(A rainy evening in a poor sector of London in 1890. Crossing a street, Sidney sees Jane and goes to greet her.)

Sidney:      Jane!

Jane:          Sidney? Good evening.

Sidney:      Rather a harsh evening, in fact.

Jane:          Yes, the rain is so chilly. I keep clutching my collar tight, but still my neck is cold and wet.

(They step under a shop awning.)
 
Sidney:      You should have an umbrella, Jane. Are you just now returning home from your work serving soup to the poor?

Jane:          Yes. There were so many today.

Sidney:      You must be so tired.

Jane:          Yes. But I am looking forward to tomorrow, nevertheless. We are taking some of the poor and starving to the zoo.

Sidney:      The zoo?

Jane:          Why are you surprised?

Sidney:      Well, for one thing, they will see the animals in a better condition than they are themselves.  They may wish to stay as inmates.

Jane:          Sidney, I think you are being frivolous about something I don’t think you should be being frivolous about.

Sidney:      You are right, Jane, of course. You have a serious soul. A seriousness of soul. And I admire it more than I can say.

(He lifts a hand as if to touch her cheek, but doesn’t do so.)

Sidney:      And yet I can’t help wondering–

Jane:          Wondering?

Sidney:      You are so pale, dear Jane, and you work such long hours. Surely it cannot always be wrong in this life to think of oneself–to seek joy for oneself?

Jane:          I never said it was wrong. I just don’t do it much. Anyway, I can see where you’re headed with this one and it isn’t going to work. I am in love with another. His name is Rex. A dog can be a girl’s best friend, you know, and I’d put a dog before a man every day of the week. Twice on Sundays.

Sidney:      Jane, Jane, you don’t mean that!  A dog is – is only a dog!  That kind of love is so limited, it can hardly be called love.  Love is something we are meant to do with our whole being!  And a woman like you–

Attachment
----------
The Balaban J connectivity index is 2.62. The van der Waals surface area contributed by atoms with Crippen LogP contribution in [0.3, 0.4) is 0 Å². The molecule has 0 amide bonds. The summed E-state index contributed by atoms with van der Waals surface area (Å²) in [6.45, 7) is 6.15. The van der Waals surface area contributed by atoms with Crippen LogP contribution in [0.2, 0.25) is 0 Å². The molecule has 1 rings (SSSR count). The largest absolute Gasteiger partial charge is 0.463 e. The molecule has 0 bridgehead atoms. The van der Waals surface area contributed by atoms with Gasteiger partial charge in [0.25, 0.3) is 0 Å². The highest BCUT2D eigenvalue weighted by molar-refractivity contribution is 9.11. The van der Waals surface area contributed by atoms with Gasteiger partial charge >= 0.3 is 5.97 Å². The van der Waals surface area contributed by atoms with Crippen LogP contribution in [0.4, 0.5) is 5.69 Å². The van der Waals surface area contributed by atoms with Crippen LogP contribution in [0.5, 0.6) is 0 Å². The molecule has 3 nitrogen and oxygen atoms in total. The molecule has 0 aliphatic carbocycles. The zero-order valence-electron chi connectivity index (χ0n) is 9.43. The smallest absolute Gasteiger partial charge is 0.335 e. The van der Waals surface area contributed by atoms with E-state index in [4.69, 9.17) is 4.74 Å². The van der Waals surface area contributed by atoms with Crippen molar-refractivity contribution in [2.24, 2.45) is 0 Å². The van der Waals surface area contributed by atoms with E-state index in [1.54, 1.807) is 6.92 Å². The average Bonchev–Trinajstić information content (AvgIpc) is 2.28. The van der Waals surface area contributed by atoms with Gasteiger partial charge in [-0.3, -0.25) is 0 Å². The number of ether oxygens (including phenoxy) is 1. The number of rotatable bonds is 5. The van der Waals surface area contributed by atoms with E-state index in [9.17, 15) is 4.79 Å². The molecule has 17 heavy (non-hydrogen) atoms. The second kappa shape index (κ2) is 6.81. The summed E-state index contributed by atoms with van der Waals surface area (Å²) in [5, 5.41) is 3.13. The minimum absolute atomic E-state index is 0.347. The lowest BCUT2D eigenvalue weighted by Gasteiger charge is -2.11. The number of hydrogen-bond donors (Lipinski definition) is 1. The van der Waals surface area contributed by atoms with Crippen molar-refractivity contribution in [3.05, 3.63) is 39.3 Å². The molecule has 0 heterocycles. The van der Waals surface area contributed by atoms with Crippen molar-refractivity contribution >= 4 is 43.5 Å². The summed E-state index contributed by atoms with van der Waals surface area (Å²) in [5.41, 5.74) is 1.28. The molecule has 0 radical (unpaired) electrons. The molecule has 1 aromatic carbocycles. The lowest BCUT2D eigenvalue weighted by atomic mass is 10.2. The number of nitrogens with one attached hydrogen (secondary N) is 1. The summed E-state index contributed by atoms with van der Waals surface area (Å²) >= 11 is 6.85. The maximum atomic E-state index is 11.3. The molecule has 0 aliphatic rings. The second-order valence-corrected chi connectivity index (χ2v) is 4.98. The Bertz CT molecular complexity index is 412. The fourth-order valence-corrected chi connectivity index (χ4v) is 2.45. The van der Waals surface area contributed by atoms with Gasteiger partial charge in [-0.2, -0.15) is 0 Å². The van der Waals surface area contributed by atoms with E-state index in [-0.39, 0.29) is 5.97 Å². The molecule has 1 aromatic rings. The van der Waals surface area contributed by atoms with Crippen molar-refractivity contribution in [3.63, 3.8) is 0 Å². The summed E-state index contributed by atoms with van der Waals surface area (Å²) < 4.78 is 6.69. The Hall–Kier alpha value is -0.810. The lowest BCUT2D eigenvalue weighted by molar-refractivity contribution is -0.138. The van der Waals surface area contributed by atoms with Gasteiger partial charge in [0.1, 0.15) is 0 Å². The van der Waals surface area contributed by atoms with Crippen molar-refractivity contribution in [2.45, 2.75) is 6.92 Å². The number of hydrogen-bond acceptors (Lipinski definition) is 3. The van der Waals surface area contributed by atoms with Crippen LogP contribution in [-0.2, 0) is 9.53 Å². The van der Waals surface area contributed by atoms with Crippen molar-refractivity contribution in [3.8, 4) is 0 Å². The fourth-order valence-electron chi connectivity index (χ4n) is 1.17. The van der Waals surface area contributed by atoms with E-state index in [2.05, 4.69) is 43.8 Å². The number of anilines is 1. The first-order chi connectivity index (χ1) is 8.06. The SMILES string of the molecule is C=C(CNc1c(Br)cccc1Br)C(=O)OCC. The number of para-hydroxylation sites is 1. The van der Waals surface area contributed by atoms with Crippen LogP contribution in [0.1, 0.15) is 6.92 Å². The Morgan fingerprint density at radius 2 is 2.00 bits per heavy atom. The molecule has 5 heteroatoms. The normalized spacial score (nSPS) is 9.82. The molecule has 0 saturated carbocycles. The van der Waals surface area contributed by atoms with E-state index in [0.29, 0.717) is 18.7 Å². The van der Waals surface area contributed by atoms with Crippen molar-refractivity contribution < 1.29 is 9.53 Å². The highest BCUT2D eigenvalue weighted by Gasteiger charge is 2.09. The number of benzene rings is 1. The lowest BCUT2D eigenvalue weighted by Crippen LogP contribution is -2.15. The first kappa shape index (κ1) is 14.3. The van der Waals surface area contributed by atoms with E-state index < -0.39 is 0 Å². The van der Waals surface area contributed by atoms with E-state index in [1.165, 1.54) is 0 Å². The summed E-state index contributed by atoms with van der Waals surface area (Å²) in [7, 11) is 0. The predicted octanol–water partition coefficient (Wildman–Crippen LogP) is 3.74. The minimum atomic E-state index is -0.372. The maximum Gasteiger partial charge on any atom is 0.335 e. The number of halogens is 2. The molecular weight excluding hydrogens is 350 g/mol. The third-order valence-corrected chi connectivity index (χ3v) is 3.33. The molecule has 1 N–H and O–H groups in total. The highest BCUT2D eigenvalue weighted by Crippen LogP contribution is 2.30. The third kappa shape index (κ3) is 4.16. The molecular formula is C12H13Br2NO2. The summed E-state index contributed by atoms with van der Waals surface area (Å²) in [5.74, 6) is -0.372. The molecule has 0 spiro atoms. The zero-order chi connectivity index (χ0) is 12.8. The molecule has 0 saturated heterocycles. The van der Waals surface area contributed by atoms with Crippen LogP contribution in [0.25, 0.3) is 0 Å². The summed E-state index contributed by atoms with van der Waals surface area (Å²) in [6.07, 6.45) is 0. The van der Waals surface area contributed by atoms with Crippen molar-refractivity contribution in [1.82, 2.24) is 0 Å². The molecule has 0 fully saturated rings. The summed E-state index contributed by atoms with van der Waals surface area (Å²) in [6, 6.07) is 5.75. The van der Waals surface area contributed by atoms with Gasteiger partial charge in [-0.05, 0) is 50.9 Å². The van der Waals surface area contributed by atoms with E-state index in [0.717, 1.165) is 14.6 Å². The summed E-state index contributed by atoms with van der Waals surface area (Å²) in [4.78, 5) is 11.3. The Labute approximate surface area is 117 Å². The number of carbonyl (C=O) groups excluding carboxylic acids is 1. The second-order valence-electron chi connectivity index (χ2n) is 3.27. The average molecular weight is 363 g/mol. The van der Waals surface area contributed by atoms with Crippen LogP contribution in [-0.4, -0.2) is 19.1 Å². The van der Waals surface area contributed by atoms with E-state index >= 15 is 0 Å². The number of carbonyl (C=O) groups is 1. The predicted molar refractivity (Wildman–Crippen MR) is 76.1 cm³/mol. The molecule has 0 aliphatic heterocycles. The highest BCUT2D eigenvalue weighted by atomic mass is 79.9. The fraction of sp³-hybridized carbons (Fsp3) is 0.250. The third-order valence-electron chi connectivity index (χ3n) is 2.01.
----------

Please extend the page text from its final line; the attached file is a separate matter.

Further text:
Jane:          Good night, Sidney.

(Jane walks quickly away in the rain. Sidney watches her go, and then wanders along the street in the other direction. He enters a pub. Alfred the bartender greets him.)
 
Alfred:      Come in, Sidney, come in.  It’s a night not fit for dogs!

(Stage suddenly goes dark. Spotlight on a table in the corner. D. H. Lawrence sits there with a beer. He turns to address the audience.)

Lawrence:  Symbolism is worthless unless it springs from the very heart of experience, from the molten core.  Without that shocking heat, that lava-like bursting flow, symbolism is nothing but a cheat, a tawdry salesman’s rigmarole.  I detest it, with every filament of –

(Second spotlight on the pub entrance:  Jane appears, holding a leash.)

(In a third spotlight, Sidney stands up on the bar and begins to sing “Somewhere” from West Side Story. Jane smiles sadly. Lawrence pounds his table so hard his beer bottle falls to the floor and shatters.)

CURTAIN

 

 

Photo by kidtoro

Mark Halliday

MARK HALLIDAY's sixth book of poems Thresherphobe was published by the University of Chicago Press and is reviewed in the 2013 winter issue. He teaches at Ohio University. His poems have appeared on this site here and here.

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